>More background info
>What there is to see
>Access and costs
>Combinations with other dark destinations
>Combinations with non-dark destinations
More background info:
for history and background info in general see the separate entry for the Death Railway
This is the original JEATH museum – to be distinguished from the Kanchanaburi World War II Museum
closer to the Bridge over the River Kwai
, which also sometimes uses the legend JEATH, but was established much later and is a jumbled mess (though entertaining for it). The original JEATH museum was founded in 1977 by the abbot of the Wat Chaichumpon temple complex.
For many years it was the only place here in which the plight of the POWs working on the Death Railway
was commemorated. And for that it deserves credit, even if by now it has been surpassed in quality and state-of-the-art-ness by the newer Thailand-Burma Railway Centre
War Cemetery and the Hellfire Pass Museum
further north along the old railway line. The JEATH Museum may be a bit faded but is still worth a visit.
What there is to see:
the museum consists mainly of two long bamboo huts, similar to those that the POW
s forced to work on the Death Railway
would have been housed in. Exhibits inside are mostly blow-ups of old photos, paintings and newspaper clippings (mostly English and also a few in Dutch), augmented by a few artefacts – including a big shell of a bomb, allegedly of the type used by the US in the air raids on the Bridge over the River Kwai
. Some of the paintings in particular are quite gruesome, esp. the detailed images of tropical ulcers and maggot infested sleeping quarters.
Labels and short textual explanations accompanying various exhibits are in Thai and English (sometimes rather dodgy, esp. the spelling) and occasionally Japanese lines have been added too.
Sadly, some of the photos, but also a few text clippings, are so faded and/or stained that it's difficult to make out what's on them or read it all. In a way that adds a certain decrepit charm to the place, though. You just hope that they'll get enough funds to preserve some of the exhibits before they become completely useless.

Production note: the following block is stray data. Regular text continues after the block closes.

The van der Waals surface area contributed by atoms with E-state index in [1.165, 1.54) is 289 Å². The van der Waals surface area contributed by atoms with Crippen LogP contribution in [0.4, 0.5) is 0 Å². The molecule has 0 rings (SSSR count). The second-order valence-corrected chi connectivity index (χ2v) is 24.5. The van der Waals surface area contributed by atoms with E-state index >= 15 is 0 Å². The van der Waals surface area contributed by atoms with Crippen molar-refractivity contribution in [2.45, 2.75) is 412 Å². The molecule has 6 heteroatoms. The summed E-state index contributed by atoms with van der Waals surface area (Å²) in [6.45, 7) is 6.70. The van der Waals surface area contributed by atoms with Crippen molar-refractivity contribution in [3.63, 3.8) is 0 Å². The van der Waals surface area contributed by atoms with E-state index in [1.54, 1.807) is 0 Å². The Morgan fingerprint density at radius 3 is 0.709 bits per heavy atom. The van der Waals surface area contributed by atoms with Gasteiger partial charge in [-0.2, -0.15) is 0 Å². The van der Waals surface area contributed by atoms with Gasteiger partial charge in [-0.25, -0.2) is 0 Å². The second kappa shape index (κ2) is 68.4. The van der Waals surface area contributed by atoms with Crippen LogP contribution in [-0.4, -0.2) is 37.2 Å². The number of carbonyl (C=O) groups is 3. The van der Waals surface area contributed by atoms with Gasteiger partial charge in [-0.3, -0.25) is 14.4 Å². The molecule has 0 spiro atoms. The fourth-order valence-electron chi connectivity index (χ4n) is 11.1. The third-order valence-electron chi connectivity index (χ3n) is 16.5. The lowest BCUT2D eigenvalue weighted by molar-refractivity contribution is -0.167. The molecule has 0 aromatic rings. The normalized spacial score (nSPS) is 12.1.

The most interesting bits, I found, were the more recent newspaper clippings, some of which are about ex-POWs who've come back to the Bridge and the museum – and apparently not all of them appreciate the tourism hype that has grown around the Bridge and the Railway in particular.
Outside the museum is a rather interesting book stall selling a range of information materials (with some overlap with the shop at the Thailand-Burma Railway Centre
Access and costs: easy and cheap.
the JEATH Museum is close to the centre of Kanchanaburi
, within walking distance from the bus station. From the Bridge over the River Kwai
it's about 3 miles (4.5 km) to the south-east, so when starting from there (e.g. if you've come on the Death Railway
itself), then you may need a taxi or cyclo. Don't get fooled and be directed to the Kanchanaburi World War II Museum
(which also sometimes uses the designation JEATH) which is much closer to the Bridge. That may be worth a look too in its own right (but more for its weirdness) but it is certainly not the original JEATH Museum. This, i.e. the real thing, is part of the Wat Chaichumpon temple complex further south.
Opening times: daily from 8:30 a.m. to 4:30 p.m.
Time required: roughly 45 minutes. More if you want read every single text on display in full detail.
Combinations with other dark destinations:
- JEATH museum 1
- JEATH museum 2
- JEATH museum 3
- JEATH museum 4
- JEATH museum 5
- JEATH museum 6
- JEATH museum 7
- JEATH museum 8
- JEATH museum